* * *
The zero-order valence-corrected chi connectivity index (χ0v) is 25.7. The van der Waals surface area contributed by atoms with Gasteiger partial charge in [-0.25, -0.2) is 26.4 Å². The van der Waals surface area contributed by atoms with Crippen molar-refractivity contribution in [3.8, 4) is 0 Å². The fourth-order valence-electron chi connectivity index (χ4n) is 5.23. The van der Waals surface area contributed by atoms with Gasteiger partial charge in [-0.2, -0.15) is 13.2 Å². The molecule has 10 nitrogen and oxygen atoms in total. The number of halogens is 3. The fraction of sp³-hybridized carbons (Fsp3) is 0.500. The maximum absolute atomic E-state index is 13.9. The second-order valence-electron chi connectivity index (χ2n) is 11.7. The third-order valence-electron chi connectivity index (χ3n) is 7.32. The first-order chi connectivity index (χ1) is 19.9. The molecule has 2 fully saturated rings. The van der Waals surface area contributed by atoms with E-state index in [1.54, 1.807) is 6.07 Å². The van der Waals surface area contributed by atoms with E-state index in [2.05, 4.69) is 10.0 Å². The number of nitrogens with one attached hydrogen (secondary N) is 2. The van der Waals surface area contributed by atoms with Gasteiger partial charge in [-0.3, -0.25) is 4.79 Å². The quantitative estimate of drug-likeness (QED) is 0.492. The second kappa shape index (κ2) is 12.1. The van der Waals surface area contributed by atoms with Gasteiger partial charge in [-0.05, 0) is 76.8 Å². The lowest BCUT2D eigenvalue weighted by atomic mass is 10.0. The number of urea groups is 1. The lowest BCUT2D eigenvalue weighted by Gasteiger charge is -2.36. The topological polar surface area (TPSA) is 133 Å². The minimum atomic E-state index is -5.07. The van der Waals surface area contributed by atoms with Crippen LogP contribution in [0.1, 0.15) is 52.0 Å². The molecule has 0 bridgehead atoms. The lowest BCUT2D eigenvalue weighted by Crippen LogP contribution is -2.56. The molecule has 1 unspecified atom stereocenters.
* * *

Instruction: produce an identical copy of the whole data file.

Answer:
The zero-order valence-corrected chi connectivity index (χ0v) is 25.7. The van der Waals surface area contributed by atoms with Gasteiger partial charge in [-0.25, -0.2) is 26.4 Å². The van der Waals surface area contributed by atoms with Crippen molar-refractivity contribution in [3.8, 4) is 0 Å². The fourth-order valence-electron chi connectivity index (χ4n) is 5.23. The van der Waals surface area contributed by atoms with Gasteiger partial charge in [-0.2, -0.15) is 13.2 Å². The molecule has 10 nitrogen and oxygen atoms in total. The number of halogens is 3. The fraction of sp³-hybridized carbons (Fsp3) is 0.500. The maximum absolute atomic E-state index is 13.9. The second-order valence-electron chi connectivity index (χ2n) is 11.7. The third-order valence-electron chi connectivity index (χ3n) is 7.32. The first-order chi connectivity index (χ1) is 19.9. The molecule has 2 fully saturated rings. The van der Waals surface area contributed by atoms with E-state index in [1.54, 1.807) is 6.07 Å². The van der Waals surface area contributed by atoms with E-state index in [2.05, 4.69) is 10.0 Å². The number of nitrogens with one attached hydrogen (secondary N) is 2. The van der Waals surface area contributed by atoms with Gasteiger partial charge in [-0.3, -0.25) is 4.79 Å². The quantitative estimate of drug-likeness (QED) is 0.492. The second kappa shape index (κ2) is 12.1. The van der Waals surface area contributed by atoms with Gasteiger partial charge in [-0.05, 0) is 76.8 Å². The lowest BCUT2D eigenvalue weighted by atomic mass is 10.0. The number of urea groups is 1. The lowest BCUT2D eigenvalue weighted by Gasteiger charge is -2.36. The topological polar surface area (TPSA) is 133 Å². The minimum atomic E-state index is -5.07. The van der Waals surface area contributed by atoms with Crippen LogP contribution in [0.1, 0.15) is 52.0 Å². The molecule has 0 bridgehead atoms. The lowest BCUT2D eigenvalue weighted by Crippen LogP contribution is -2.56. The molecule has 1 unspecified atom stereocenters.